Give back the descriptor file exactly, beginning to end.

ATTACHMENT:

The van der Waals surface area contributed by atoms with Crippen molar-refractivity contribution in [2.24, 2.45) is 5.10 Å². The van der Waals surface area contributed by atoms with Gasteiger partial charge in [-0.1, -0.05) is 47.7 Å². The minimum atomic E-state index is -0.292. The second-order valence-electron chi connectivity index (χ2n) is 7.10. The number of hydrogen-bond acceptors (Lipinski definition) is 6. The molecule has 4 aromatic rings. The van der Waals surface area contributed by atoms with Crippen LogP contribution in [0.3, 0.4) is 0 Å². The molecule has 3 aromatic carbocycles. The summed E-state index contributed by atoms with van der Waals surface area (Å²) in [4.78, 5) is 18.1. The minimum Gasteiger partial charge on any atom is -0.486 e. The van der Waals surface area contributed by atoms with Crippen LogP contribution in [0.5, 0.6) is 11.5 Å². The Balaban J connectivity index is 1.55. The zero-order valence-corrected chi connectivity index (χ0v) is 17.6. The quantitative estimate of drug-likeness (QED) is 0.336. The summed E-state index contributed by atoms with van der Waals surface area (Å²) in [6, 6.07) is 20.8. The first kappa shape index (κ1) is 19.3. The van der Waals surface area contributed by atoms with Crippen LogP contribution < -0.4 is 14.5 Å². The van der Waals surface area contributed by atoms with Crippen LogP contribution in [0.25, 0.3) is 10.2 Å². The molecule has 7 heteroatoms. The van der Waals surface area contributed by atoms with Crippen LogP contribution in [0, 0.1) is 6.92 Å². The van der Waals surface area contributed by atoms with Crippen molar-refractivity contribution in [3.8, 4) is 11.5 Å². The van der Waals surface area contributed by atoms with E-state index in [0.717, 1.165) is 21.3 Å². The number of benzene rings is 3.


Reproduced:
The van der Waals surface area contributed by atoms with Crippen molar-refractivity contribution in [2.24, 2.45) is 5.10 Å². The van der Waals surface area contributed by atoms with Gasteiger partial charge in [-0.1, -0.05) is 47.7 Å². The minimum atomic E-state index is -0.292. The second-order valence-electron chi connectivity index (χ2n) is 7.10. The number of hydrogen-bond acceptors (Lipinski definition) is 6. The molecule has 4 aromatic rings. The van der Waals surface area contributed by atoms with Crippen LogP contribution in [0.3, 0.4) is 0 Å². The molecule has 3 aromatic carbocycles. The summed E-state index contributed by atoms with van der Waals surface area (Å²) in [4.78, 5) is 18.1. The minimum Gasteiger partial charge on any atom is -0.486 e. The van der Waals surface area contributed by atoms with Crippen LogP contribution in [0.5, 0.6) is 11.5 Å². The Balaban J connectivity index is 1.55. The zero-order valence-corrected chi connectivity index (χ0v) is 17.6. The quantitative estimate of drug-likeness (QED) is 0.336. The summed E-state index contributed by atoms with van der Waals surface area (Å²) in [6, 6.07) is 20.8. The first kappa shape index (κ1) is 19.3. The van der Waals surface area contributed by atoms with Crippen LogP contribution < -0.4 is 14.5 Å². The van der Waals surface area contributed by atoms with Crippen LogP contribution in [0.25, 0.3) is 10.2 Å². The molecule has 7 heteroatoms. The van der Waals surface area contributed by atoms with Crippen LogP contribution in [0, 0.1) is 6.92 Å². The van der Waals surface area contributed by atoms with Crippen molar-refractivity contribution in [3.8, 4) is 11.5 Å². The van der Waals surface area contributed by atoms with E-state index in [0.717, 1.165) is 21.3 Å². The number of benzene rings is 3.